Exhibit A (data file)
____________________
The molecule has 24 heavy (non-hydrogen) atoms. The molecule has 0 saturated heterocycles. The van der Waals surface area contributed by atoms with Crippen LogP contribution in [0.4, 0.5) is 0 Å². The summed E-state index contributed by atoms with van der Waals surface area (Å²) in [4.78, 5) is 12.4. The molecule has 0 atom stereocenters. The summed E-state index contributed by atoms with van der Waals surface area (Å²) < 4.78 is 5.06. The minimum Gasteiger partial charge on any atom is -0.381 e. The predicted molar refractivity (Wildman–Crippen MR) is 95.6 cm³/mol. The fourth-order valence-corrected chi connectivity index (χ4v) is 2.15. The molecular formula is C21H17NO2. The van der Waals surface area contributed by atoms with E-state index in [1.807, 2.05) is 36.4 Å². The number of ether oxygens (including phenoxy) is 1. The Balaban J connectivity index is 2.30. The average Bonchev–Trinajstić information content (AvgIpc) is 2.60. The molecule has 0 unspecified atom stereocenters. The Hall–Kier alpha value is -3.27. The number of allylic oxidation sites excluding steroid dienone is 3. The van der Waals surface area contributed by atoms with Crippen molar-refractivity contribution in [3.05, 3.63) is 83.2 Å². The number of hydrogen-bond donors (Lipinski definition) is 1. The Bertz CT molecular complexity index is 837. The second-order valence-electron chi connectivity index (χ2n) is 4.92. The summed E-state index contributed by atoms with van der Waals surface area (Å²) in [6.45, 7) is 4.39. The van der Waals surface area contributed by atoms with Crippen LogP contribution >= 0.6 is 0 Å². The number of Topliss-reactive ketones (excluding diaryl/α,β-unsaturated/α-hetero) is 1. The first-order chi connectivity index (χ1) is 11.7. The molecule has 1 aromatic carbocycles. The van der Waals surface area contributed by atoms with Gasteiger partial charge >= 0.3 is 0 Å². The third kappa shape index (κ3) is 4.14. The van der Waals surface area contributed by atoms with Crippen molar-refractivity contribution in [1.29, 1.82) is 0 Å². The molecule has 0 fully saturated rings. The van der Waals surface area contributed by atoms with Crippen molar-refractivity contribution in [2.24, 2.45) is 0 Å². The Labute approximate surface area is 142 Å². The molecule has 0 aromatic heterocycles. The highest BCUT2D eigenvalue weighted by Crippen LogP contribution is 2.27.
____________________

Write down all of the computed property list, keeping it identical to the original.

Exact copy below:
The molecule has 24 heavy (non-hydrogen) atoms. The molecule has 0 saturated heterocycles. The van der Waals surface area contributed by atoms with Crippen LogP contribution in [0.4, 0.5) is 0 Å². The summed E-state index contributed by atoms with van der Waals surface area (Å²) in [4.78, 5) is 12.4. The molecule has 0 atom stereocenters. The summed E-state index contributed by atoms with van der Waals surface area (Å²) < 4.78 is 5.06. The minimum Gasteiger partial charge on any atom is -0.381 e. The predicted molar refractivity (Wildman–Crippen MR) is 95.6 cm³/mol. The fourth-order valence-corrected chi connectivity index (χ4v) is 2.15. The molecular formula is C21H17NO2. The van der Waals surface area contributed by atoms with E-state index in [1.807, 2.05) is 36.4 Å². The number of ether oxygens (including phenoxy) is 1. The Balaban J connectivity index is 2.30. The average Bonchev–Trinajstić information content (AvgIpc) is 2.60. The molecule has 0 unspecified atom stereocenters. The Hall–Kier alpha value is -3.27. The number of allylic oxidation sites excluding steroid dienone is 3. The van der Waals surface area contributed by atoms with Crippen molar-refractivity contribution in [3.05, 3.63) is 83.2 Å². The number of hydrogen-bond donors (Lipinski definition) is 1. The Bertz CT molecular complexity index is 837. The second-order valence-electron chi connectivity index (χ2n) is 4.92. The summed E-state index contributed by atoms with van der Waals surface area (Å²) in [6.45, 7) is 4.39. The van der Waals surface area contributed by atoms with Crippen LogP contribution >= 0.6 is 0 Å². The number of Topliss-reactive ketones (excluding diaryl/α,β-unsaturated/α-hetero) is 1. The first-order chi connectivity index (χ1) is 11.7. The molecule has 1 aromatic carbocycles. The van der Waals surface area contributed by atoms with Gasteiger partial charge >= 0.3 is 0 Å². The third kappa shape index (κ3) is 4.14. The van der Waals surface area contributed by atoms with Crippen molar-refractivity contribution in [1.29, 1.82) is 0 Å². The molecule has 0 fully saturated rings. The van der Waals surface area contributed by atoms with Crippen molar-refractivity contribution in [2.24, 2.45) is 0 Å². The Labute approximate surface area is 142 Å². The molecule has 0 aromatic heterocycles. The highest BCUT2D eigenvalue weighted by Crippen LogP contribution is 2.27.